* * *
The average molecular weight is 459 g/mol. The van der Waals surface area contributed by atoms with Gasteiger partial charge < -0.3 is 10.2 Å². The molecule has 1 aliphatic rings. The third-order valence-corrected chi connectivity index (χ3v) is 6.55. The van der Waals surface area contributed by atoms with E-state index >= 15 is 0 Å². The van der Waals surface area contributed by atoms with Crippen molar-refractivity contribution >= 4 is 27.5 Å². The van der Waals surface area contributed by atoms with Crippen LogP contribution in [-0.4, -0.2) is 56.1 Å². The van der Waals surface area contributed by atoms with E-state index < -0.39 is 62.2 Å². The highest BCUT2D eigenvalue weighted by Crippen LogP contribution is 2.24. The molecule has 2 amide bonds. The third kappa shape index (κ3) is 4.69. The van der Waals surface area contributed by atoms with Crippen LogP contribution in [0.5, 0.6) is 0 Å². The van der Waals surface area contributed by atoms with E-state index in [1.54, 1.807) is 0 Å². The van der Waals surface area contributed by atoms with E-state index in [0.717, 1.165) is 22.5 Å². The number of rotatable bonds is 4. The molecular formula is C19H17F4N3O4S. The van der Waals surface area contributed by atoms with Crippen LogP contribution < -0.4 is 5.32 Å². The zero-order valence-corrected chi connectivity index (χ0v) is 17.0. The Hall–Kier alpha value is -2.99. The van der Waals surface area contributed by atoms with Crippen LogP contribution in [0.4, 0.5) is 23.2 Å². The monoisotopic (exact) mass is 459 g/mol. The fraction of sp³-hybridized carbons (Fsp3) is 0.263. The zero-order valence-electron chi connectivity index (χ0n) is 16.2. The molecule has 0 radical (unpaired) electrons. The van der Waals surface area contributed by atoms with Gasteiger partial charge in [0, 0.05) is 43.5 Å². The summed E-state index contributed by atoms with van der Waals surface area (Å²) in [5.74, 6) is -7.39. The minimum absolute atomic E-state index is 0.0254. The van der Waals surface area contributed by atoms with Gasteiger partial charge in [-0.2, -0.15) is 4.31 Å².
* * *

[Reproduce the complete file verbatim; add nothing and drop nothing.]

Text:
The average molecular weight is 459 g/mol. The van der Waals surface area contributed by atoms with Gasteiger partial charge < -0.3 is 10.2 Å². The molecule has 1 aliphatic rings. The third-order valence-corrected chi connectivity index (χ3v) is 6.55. The van der Waals surface area contributed by atoms with E-state index >= 15 is 0 Å². The van der Waals surface area contributed by atoms with Crippen molar-refractivity contribution >= 4 is 27.5 Å². The van der Waals surface area contributed by atoms with Crippen LogP contribution in [-0.4, -0.2) is 56.1 Å². The van der Waals surface area contributed by atoms with E-state index < -0.39 is 62.2 Å². The highest BCUT2D eigenvalue weighted by Crippen LogP contribution is 2.24. The molecule has 2 amide bonds. The third kappa shape index (κ3) is 4.69. The van der Waals surface area contributed by atoms with Crippen LogP contribution in [0.5, 0.6) is 0 Å². The van der Waals surface area contributed by atoms with E-state index in [1.54, 1.807) is 0 Å². The van der Waals surface area contributed by atoms with E-state index in [0.717, 1.165) is 22.5 Å². The number of rotatable bonds is 4. The molecular formula is C19H17F4N3O4S. The van der Waals surface area contributed by atoms with Crippen LogP contribution < -0.4 is 5.32 Å². The zero-order valence-corrected chi connectivity index (χ0v) is 17.0. The Hall–Kier alpha value is -2.99. The van der Waals surface area contributed by atoms with Crippen LogP contribution in [0.4, 0.5) is 23.2 Å². The monoisotopic (exact) mass is 459 g/mol. The fraction of sp³-hybridized carbons (Fsp3) is 0.263. The zero-order valence-electron chi connectivity index (χ0n) is 16.2. The molecule has 0 radical (unpaired) electrons. The van der Waals surface area contributed by atoms with Gasteiger partial charge in [0, 0.05) is 43.5 Å². The summed E-state index contributed by atoms with van der Waals surface area (Å²) in [5.74, 6) is -7.39. The minimum absolute atomic E-state index is 0.0254. The van der Waals surface area contributed by atoms with Gasteiger partial charge in [-0.2, -0.15) is 4.31 Å².